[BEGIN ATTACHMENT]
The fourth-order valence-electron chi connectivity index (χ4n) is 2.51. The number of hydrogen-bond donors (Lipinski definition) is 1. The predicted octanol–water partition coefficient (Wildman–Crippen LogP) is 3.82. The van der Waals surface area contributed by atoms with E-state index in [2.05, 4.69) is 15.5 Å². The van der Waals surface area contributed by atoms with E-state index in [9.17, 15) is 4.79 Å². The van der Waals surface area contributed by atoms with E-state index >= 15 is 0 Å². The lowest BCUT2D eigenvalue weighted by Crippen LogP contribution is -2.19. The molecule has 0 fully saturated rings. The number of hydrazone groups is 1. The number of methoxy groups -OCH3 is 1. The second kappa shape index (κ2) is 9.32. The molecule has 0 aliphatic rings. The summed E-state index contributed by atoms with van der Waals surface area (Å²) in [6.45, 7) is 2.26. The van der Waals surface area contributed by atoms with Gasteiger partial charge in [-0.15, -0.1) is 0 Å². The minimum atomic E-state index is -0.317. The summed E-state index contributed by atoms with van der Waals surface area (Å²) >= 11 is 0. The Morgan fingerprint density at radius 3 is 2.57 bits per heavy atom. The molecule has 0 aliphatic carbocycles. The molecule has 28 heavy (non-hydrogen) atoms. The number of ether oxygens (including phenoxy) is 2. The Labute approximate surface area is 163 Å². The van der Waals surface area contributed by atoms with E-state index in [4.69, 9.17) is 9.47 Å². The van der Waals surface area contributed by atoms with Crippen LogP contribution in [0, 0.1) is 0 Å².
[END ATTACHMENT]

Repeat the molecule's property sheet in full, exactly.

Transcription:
The fourth-order valence-electron chi connectivity index (χ4n) is 2.51. The number of hydrogen-bond donors (Lipinski definition) is 1. The predicted octanol–water partition coefficient (Wildman–Crippen LogP) is 3.82. The van der Waals surface area contributed by atoms with E-state index in [2.05, 4.69) is 15.5 Å². The van der Waals surface area contributed by atoms with E-state index in [9.17, 15) is 4.79 Å². The van der Waals surface area contributed by atoms with E-state index >= 15 is 0 Å². The lowest BCUT2D eigenvalue weighted by Crippen LogP contribution is -2.19. The molecule has 0 fully saturated rings. The number of hydrazone groups is 1. The number of methoxy groups -OCH3 is 1. The second kappa shape index (κ2) is 9.32. The molecule has 0 aliphatic rings. The summed E-state index contributed by atoms with van der Waals surface area (Å²) in [6.45, 7) is 2.26. The van der Waals surface area contributed by atoms with Gasteiger partial charge in [-0.15, -0.1) is 0 Å². The minimum atomic E-state index is -0.317. The summed E-state index contributed by atoms with van der Waals surface area (Å²) >= 11 is 0. The Morgan fingerprint density at radius 3 is 2.57 bits per heavy atom. The molecule has 0 aliphatic carbocycles. The molecule has 28 heavy (non-hydrogen) atoms. The number of ether oxygens (including phenoxy) is 2. The Labute approximate surface area is 163 Å². The van der Waals surface area contributed by atoms with E-state index in [4.69, 9.17) is 9.47 Å². The van der Waals surface area contributed by atoms with Crippen LogP contribution in [0, 0.1) is 0 Å².